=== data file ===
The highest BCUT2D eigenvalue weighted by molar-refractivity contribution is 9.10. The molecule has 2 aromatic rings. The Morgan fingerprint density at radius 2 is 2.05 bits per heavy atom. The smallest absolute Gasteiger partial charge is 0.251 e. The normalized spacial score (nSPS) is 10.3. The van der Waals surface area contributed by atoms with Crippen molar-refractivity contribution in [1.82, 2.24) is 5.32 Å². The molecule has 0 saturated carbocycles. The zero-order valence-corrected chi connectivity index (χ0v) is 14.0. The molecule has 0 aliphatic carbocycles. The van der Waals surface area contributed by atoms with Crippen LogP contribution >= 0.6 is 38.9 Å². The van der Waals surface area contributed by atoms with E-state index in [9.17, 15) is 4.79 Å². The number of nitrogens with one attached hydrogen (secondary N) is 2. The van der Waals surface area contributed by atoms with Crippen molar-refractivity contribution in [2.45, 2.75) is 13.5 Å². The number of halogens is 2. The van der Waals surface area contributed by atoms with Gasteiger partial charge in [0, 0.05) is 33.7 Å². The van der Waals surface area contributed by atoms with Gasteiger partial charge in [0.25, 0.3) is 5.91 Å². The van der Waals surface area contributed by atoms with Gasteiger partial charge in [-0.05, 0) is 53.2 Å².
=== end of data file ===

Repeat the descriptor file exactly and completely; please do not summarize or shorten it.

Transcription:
The highest BCUT2D eigenvalue weighted by molar-refractivity contribution is 9.10. The molecule has 2 aromatic rings. The Morgan fingerprint density at radius 2 is 2.05 bits per heavy atom. The smallest absolute Gasteiger partial charge is 0.251 e. The normalized spacial score (nSPS) is 10.3. The van der Waals surface area contributed by atoms with Crippen molar-refractivity contribution in [1.82, 2.24) is 5.32 Å². The molecule has 0 saturated carbocycles. The zero-order valence-corrected chi connectivity index (χ0v) is 14.0. The molecule has 0 aliphatic carbocycles. The van der Waals surface area contributed by atoms with Crippen LogP contribution >= 0.6 is 38.9 Å². The van der Waals surface area contributed by atoms with E-state index in [9.17, 15) is 4.79 Å². The number of nitrogens with one attached hydrogen (secondary N) is 2. The van der Waals surface area contributed by atoms with Crippen molar-refractivity contribution in [2.45, 2.75) is 13.5 Å². The number of halogens is 2. The van der Waals surface area contributed by atoms with Gasteiger partial charge in [0, 0.05) is 33.7 Å². The van der Waals surface area contributed by atoms with Gasteiger partial charge in [0.25, 0.3) is 5.91 Å². The van der Waals surface area contributed by atoms with Gasteiger partial charge in [-0.05, 0) is 53.2 Å².